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Rust FFI: Sending strings to the outside world (thefullsnack.com)
22 points by huydotnet 131 days ago | hide | past | web | 19 comments | favorite



It's nice to see a demonstration of how to do this by hand! But at work, we use Neon https://github.com/neon-bindings/neon to write production Node.js modules in Rust.


I appreciate the OP's desire to learn how Node's FFI works, but for production purposes utilizing an existing project like Neon is almost certainly the right answer. Interfacing interpreters with native code can be hairy and no two interpreters are alike, so going it alone is going to take a lot of time understanding the nuances and pitfalls of each individual system. Neon is still young yet, but it's from Dave Herman, the head of Mozilla Research, so I'm hopeful that it has a bright future ahead of it.


FWIW, ffi is just a third-party node module, which makes it pretty similar to Neon. Both are solutions that require you to write a bit of glue code and both have their caveats/pitfalls/landmines. Which one is the "right answer" is situational and neither is universally correct. For instance, if you needed to call into both Rust and C/C++, ffi might be a cleaner solution since your JavaScript could basically be the same for both. Using ffi can also be more dynamic than Neon, so if you wanted to do something akin to Java's URLClassLoader that downloads and runs native code at runtime, using Neon would make that a bit harder. The main difference between the two is where you write your glue code...with Neon, you write your glue in Rust and with ffi you write in JavaScript.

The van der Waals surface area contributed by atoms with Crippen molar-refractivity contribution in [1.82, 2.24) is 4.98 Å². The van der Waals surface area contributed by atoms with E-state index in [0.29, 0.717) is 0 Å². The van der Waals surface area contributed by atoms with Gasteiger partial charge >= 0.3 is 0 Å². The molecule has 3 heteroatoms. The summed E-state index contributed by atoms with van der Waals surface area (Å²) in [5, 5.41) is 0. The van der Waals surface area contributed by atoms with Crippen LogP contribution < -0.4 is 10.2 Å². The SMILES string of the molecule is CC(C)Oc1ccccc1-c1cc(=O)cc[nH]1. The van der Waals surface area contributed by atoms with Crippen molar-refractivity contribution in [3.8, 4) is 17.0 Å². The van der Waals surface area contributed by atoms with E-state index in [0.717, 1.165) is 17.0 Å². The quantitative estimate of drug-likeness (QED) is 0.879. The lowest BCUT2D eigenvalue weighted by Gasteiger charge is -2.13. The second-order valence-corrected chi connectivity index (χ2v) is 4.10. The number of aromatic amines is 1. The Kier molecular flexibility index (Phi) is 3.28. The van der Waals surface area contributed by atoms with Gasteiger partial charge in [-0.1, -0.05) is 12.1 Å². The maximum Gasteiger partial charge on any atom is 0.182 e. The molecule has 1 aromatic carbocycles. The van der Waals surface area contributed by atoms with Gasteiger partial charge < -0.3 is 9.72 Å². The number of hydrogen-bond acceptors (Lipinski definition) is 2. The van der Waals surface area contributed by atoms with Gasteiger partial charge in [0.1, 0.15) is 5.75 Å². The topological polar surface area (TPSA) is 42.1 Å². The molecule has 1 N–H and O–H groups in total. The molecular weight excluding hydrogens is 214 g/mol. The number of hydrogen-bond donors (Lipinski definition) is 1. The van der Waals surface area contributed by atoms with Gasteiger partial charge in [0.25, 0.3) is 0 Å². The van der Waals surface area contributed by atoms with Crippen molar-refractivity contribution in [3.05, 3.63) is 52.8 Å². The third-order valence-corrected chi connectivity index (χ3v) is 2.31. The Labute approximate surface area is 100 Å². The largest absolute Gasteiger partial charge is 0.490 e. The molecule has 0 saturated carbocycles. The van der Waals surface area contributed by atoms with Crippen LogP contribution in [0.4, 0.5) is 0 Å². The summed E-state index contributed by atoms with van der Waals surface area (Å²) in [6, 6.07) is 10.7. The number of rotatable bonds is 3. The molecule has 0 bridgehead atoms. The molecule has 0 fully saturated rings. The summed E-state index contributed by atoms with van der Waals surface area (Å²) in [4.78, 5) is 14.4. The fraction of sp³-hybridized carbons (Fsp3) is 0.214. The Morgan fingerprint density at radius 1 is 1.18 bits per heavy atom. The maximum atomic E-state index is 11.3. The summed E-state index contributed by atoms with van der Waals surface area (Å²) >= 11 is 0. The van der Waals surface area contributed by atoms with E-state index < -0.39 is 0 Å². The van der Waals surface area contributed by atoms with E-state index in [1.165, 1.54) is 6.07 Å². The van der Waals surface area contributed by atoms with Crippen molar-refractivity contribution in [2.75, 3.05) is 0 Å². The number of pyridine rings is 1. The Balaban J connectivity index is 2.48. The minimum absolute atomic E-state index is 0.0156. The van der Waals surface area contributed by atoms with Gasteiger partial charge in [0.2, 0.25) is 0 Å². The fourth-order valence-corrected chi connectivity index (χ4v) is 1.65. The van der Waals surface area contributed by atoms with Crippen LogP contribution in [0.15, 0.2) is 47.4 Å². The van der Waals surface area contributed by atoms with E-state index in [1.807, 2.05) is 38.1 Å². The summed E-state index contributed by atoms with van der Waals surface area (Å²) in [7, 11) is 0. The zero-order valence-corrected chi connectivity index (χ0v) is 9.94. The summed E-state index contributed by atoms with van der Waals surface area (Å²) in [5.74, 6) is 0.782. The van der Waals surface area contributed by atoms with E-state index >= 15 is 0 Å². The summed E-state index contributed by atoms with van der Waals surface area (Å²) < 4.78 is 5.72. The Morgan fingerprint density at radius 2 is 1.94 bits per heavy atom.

BTW...I'm a big fan of Neon and have even sent in a PR for an issue I found. I've used it to write Google Cloud Functions without having to write a single line of JavaScript and it's been pretty easy to work with. Rust is the perfect language for Cloud Functions/Lambda since those services are billed per CPU time/memory and Rust has very little overhead in those regards. Writing services that use the minimum allowed resources makes using these serverless platforms very price competitive with running your own servers, even when you reach a pretty considerable load. I do find the current direction Neon is headed (using macros to essentially write JavaScript code in Rust) to be not particularly useful (I'd rather my Rust code look like Rust), but the project is already at a point where I can build around it, so I'm not complaining.